Students at Southwest High School in Jacksonville, N.C., were given cellphones with programs to help with algebra studies. A teacher at Southwest High School in Jacksonville, N.C., told that the special cellphones helped students improve their math skills. Some critics already are denouncing the effort as a blatantly self-serving maneuver to break into the big educational market. But proponents of selling cellphones to schools counter that they are simply making the same kind of pitch that the computer industry has been profitably making to educators since the 1980s. The only difference now between smartphones and laptops, they say, is that cellphones are smaller, cheaper and more coveted by students. On Tuesday, Digital Millennial will release findings from its study of four North Carolina schools in low-income neighborhoods, where ninth- and 10th-grade math students were given high-end cellphones running Microsoft's Windows Mobile software and special programs meant to help them with their algebra studies.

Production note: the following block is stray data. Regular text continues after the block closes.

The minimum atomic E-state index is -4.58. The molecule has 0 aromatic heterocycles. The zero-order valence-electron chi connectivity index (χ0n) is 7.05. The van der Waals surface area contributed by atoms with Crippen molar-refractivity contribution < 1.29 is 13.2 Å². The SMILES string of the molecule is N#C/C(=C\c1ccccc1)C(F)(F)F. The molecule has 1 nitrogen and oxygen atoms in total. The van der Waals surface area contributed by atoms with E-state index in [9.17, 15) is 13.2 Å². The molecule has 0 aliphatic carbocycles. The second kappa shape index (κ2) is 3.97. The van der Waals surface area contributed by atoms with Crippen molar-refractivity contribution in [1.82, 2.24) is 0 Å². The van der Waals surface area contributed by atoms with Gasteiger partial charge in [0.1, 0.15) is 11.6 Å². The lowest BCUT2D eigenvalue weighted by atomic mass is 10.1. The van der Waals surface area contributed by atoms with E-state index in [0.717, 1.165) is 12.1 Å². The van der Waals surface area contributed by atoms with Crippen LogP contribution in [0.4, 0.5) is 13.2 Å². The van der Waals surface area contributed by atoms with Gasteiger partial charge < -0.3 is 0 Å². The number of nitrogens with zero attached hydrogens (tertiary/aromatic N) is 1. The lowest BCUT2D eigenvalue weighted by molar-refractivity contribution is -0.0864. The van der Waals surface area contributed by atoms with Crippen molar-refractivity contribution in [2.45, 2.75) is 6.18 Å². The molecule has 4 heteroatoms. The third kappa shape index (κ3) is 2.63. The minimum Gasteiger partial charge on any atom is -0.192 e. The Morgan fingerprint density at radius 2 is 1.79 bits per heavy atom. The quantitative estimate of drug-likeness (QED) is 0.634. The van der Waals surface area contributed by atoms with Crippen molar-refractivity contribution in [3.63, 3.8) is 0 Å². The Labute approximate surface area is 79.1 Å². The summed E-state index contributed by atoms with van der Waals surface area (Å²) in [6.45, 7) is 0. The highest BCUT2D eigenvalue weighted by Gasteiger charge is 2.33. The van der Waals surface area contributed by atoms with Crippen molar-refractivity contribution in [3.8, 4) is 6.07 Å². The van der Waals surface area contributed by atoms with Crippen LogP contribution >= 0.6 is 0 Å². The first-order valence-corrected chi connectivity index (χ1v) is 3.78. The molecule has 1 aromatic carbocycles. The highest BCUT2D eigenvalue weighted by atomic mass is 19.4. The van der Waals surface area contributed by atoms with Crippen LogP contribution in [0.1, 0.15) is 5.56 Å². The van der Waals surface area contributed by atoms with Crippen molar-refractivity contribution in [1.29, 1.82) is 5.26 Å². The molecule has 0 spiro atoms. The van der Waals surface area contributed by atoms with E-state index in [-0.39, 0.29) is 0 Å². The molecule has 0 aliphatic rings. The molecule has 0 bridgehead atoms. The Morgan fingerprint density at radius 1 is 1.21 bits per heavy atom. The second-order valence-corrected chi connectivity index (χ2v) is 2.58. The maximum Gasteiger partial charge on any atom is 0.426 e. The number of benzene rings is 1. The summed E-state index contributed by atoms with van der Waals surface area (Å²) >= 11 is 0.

The students used the phones for a variety of tasks, including recording themselves solving problems and posting the videos to a private social networking site, where classmates could watch. The study found that students with the phones performed 25 % better on the end-of-the-year algebra exam than did students without the devices in similar classes. The students also were allowed 900 minutes of talk time and 300 text messages a month to use outside of class. Teachers monitored the messages and reprimanded students if any of the activity violated the school's standards. Critics point out that access to such communications usually detracts from the overall time students spent thinking about studies. That is why at least 10 states, and many other school districts, have outright bans on cellphones on school premises. For the industry, however, there is a lot of money at stake. Schools now spend hundreds of millions of dollars on computers to provide an average of one computer for every three students, at a cost of US$1,000 a year for each machine. Bill Rust, an education and technology analyst at the Gartner Group, a research firm, said smartphones could help in some aspects of education. But he said that computers and their larger screens offer a range of teaching opportunities, in addition to helping students to write papers and do research online.
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